BETHESDA, Md., Sept. 2, 2010 The American Society for Biochemistry and Molecular Biology expressed its disapproval and disappointment this week in response to the Aug. 23 ruling in the U.S. District Court for the District of Columbia that granted a preliminary injunction barring federal funding of embryonic stem-cell research.
In a statement, the society said the decision, which came in response to a lawsuit filed by two adult stem-cell researchers, effectively halts human embryonic stem-cell research in the United States and "represents a crossroads in American scientific policy."
The society, which represents more than 12,000 scientists in both academia and industry worldwide, urged Congress to act swiftly to pass legislation that will restore federal funding to embryonic stem-cell researchers as to not further delay "potential medical cures for millions of sick Americans."
Meanwhile, the society said the ruling undercuts the "gold standard" peer-review process by allowing the merits of research projects to be determined by those on the judicial bench instead of those working at the laboratory bench: "Funding of basic biomedical research is not a zero-sum game in which particular lines of research are supported at the expense of others; rather, the system has evolved so that each proposal is evaluated on both its merits and its future benefits for easing the burden of disease."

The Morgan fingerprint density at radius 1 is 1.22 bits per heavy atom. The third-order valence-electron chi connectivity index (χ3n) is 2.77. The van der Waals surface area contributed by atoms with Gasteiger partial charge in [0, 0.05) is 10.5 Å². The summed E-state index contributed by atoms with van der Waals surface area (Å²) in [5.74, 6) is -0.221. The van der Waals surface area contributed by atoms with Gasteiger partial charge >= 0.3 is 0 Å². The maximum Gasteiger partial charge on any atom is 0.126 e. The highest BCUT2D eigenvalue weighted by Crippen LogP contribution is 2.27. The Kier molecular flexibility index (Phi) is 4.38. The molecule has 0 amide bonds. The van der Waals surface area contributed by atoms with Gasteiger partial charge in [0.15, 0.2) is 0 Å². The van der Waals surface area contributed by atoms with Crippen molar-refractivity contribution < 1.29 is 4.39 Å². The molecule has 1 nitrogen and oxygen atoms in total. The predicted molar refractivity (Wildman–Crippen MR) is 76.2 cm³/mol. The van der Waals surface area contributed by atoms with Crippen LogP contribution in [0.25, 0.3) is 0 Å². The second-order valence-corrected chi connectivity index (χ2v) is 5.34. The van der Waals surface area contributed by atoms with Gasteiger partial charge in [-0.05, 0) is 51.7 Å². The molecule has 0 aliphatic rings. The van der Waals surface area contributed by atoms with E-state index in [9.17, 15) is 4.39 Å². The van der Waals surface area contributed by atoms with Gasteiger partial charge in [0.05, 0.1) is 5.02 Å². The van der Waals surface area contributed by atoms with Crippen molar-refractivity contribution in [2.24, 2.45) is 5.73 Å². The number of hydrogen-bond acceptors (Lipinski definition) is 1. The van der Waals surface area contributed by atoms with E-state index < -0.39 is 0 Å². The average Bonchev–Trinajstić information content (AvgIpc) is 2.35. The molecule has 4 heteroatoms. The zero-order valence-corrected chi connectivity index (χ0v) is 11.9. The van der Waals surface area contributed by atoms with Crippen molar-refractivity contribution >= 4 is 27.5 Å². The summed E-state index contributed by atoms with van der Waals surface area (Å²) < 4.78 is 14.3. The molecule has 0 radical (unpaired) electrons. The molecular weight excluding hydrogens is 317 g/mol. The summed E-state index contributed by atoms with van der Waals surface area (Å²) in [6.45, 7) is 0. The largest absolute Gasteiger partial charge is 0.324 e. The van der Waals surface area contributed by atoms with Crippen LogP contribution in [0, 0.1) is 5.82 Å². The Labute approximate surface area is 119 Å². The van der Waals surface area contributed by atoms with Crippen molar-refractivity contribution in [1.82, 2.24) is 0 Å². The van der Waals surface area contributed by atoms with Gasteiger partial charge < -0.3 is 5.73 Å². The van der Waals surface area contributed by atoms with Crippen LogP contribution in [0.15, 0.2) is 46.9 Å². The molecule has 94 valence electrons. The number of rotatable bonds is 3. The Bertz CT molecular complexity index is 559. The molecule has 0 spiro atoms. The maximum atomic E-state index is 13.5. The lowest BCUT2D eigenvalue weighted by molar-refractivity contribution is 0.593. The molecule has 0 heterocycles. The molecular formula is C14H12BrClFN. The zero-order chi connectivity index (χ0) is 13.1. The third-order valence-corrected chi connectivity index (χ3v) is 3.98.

The peer-review process "is by nature competitive," the statement said, and has "resulted in new biomedical methodologies and technologies that continue to benefit society at large."
"Constraining funding to a limited subset of applications will doubtless limit discovery and hurt those who rely on those discoveries the most."
ASBMB underscored its support for existing guidelines developed and enforced by the National Institutes of Health and for U.S. House Resolution 4808, commonly known as the Stem Cell Research Advancement Act of 2009. The society said the guidelines in H.R. 4808, which have been approved by a bipartisan coalition of lawmakers, "balance respect for ethical concerns and scientific advancement."
|Contact: Angela Hopp|
American Society for Biochemistry and Molecular Biology